Yeah. So, uh, we previously talked about our point of sale mounting, and don’t confuse it with traditional regular mounting you see at a store. Um, we work specifically in the space of the A DA, the Architectural Barriers Act, and with the ICT, which is known as 5 0 8 TC ITC and the government. So both public, uh, title three and 5 0 8 space. Um, now this new, uh, it’s, it’s really not new. It’s kind of new and not new. The 36, uh, 4 0 2 is about alteration and building. And I can tell you right now, if someone doesn’t have assistive technology at their point of sale card with their point of sale card reader at checkout, uh, they are out of building code. And that’s what’s important to know about 36 4 0 2. Um,

Jeremy Stock (02:12):

And that, that’s exactly Steve, what we talked about previously, which is that that wasn’t seeming, seeming to be followed. Businesses weren’t required, even though they were doing all those other things, the RA, wheelchair ramps, railing parking spots, you mentioned the bathrooms were always seemed to be very a DA compliant. And yet, when it came to the POS, the point of sale, all of a sudden no compliance.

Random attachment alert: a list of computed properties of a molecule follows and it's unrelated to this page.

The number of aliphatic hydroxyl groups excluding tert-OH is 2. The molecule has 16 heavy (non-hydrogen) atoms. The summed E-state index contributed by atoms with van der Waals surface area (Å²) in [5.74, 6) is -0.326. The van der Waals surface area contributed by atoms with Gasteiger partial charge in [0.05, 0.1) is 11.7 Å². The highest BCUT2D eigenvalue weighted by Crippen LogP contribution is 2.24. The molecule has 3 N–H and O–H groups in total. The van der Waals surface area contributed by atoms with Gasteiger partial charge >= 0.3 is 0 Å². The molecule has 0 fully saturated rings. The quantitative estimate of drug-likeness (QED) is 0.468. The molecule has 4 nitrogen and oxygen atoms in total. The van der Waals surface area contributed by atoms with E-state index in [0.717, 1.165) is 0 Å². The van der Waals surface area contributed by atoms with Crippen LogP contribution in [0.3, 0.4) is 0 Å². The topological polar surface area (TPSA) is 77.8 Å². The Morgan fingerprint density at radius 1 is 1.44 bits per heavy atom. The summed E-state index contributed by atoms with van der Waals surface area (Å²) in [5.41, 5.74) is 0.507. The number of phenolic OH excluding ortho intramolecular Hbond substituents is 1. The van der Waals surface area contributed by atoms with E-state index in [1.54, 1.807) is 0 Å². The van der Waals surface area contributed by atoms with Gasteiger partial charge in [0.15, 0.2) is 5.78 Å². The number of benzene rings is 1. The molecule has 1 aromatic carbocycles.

Steve Taylor (02:39):

Yeah, that’s exactly it. And that’s why I said, why do businesses have accessible parking and data compromising checkout for the user? And one of the problems that happens all over the country all the time, when someone is there by themself in a wheelchair and they cannot reach that point of sale device, and let’s say they’re using a pin based debit, they tend to hand the card to the cashier and have to divulge the pin, which is highly immoral, unethical, and pretty illegal. You’re, you’re compromising that person based on their debil, uh, you know, disability. Right. And that is discrimination. It ties into another section called 28 CFR part 35. And so those two go together. And so when you’re talking about alteration, that’s what it’s under in the a DA. And I had a good long talk with the Department of Justice, civil Rights Division the other day on this topic, and had ’em just validate a number of things down the line and alteration.

Steve Taylor (03:54):

Let’s say you’re a new business coming in, got a brand new building, building code, guy or gal has signed off on it, said, you guys are good to move in and let’s say you’re gonna have your point of sale stuff brought in. Well, the second you put that mount on that checkout counter, it becomes part of that fixed element. That fixed element then requires a DA, um, accessible mounting. And, um, there’s other mounting companies that have mounts that they say, oh, this is helpful with a DA, it doesn’t follow anything about the a DA, they’re just selling you, selling you a pipe dream. Uh, ADA’s very, you say more